State mulls incentives to drive green push
The government is considering the provision of tax incentives for companies that participate in the government's ongoing efforts to reduce carbon dioxide emissions.
Jinanggoon Rojananan, deputy secretary-general of the National Economic and Social Development Council, said tax incentives are needed to entice the Thai private sector to reduce carbon dioxide emissions in line with the government's efforts to achieve carbon neutrality by 2050 and net-zero greenhouse gas emissions by 2065.
Thailand produces about 250 million tonnes of carbon dioxide emissions per year, of which 100 million tonnes stem from electricity generation.
Ms Jinanggoon said the Thai private sector is preparing to work with the government to achieve such goals, and many firms are getting ready to enter the carbon market.
She cited a survey by the Federation of Thai Industries (FTI) in 2021 that found 70% of 45 industrial groups agreed with the country's long-term ambitions in terms of climate action.
Some 10,000 companies have already submitted their registration with the Thailand Voluntary Emission Reduction Program (T-VER).
T-VER was launched in 2013 by the Thailand Greenhouse Gas Management Organization (TGO) as a project-based voluntary scheme to promote and support all sectors participating in the greenhouse gas (GHG) emission reduction programme and to sell reduction units or carbon credit.
TGO prescribed rules and procedures for project development, GHG emission reduction methodology, and the certification of emissions reduction credit. All projects participating in the T-VER programme must reduce GHG emissions.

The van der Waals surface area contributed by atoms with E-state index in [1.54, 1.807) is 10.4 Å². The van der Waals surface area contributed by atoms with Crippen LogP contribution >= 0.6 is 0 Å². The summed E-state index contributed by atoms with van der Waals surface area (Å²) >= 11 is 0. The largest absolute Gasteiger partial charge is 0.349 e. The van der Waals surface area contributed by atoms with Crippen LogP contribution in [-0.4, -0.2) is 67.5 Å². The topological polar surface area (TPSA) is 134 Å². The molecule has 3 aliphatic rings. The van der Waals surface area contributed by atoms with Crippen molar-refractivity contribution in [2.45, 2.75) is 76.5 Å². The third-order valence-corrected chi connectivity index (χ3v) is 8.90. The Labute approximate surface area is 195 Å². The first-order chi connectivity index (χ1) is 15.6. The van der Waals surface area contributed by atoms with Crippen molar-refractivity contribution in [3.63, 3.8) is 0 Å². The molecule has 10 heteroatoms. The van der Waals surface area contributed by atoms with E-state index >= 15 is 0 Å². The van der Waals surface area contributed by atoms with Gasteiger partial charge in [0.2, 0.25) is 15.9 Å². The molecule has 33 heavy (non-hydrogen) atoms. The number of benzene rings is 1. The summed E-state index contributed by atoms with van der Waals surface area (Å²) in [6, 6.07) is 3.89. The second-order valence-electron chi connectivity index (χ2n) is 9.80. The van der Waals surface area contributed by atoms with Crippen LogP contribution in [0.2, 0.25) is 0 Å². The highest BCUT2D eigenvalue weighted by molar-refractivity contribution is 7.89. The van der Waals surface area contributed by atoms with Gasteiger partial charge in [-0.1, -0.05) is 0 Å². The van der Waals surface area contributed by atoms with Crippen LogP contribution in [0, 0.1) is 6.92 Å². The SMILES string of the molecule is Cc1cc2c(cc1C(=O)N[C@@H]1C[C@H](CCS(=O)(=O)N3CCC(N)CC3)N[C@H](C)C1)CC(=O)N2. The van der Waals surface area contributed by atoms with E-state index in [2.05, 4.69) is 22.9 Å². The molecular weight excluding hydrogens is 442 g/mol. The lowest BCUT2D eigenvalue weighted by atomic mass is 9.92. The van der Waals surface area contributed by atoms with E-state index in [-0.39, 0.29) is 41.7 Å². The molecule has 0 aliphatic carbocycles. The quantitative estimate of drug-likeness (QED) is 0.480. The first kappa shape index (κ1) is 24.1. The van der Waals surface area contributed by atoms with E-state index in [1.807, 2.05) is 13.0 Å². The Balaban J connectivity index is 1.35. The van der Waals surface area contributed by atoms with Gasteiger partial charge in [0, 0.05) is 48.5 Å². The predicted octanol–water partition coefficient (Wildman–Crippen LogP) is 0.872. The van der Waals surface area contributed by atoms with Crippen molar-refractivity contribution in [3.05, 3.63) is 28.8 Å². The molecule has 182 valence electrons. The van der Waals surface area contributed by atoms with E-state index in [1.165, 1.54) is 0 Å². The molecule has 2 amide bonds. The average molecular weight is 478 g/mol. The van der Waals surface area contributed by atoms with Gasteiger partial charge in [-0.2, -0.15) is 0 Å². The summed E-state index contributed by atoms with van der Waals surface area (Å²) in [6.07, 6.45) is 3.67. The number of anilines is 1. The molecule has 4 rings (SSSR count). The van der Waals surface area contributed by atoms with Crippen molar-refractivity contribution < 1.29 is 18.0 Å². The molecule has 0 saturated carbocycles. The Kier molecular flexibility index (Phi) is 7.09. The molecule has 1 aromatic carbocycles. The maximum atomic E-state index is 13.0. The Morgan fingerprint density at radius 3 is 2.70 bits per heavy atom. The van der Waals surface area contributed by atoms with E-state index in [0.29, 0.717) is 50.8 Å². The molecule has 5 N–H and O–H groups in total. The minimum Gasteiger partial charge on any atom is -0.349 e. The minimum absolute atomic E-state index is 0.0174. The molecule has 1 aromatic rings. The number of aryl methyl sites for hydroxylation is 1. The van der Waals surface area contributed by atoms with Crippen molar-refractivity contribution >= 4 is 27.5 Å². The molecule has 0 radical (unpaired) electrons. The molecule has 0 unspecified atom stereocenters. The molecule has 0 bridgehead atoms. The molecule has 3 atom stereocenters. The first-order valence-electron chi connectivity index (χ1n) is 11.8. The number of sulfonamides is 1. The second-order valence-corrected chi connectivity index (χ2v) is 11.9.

Ms Jinanggoon said the government also needs to accelerate the promotion of investment in high technology and the purchase of carbon credits, as such methods can also help reduce emissions.
The carbon market is one tool the OECD and World Economic Forum have said has the lowest operating cost and can help to reduce emissions in terms of value.
Many countries are using these tools to reduce GHG emissions.
In 2021, the carbon market was implemented in 45 countries, while more than 65 countries are considering implementing it.
Carbon credit sales tallied US$851 billion last year.
Ms Jinanggoon said it is a challenge for Thailand to use carbon credits to reduce GHG emissions because the volume of carbon trade here remains relatively low compared with other countries.
Thailand also lacks a trading and exchange platform, although the FTI is developing a carbon credit exchange platform it hopes will become the main platform for carbon trade.
She said Thailand should establish a carbon credit trading database to provide transparency and reliability in monitoring emissions.
The criteria for reducing GHG emissions should conform with the country's goals, such as a baseline level of emissions from each industry and a requirement for a carbon taxation should be enacted, said Ms Jinanggoon.
She said building awareness and supporting community participation could reduce environmental problems and generate income for the community.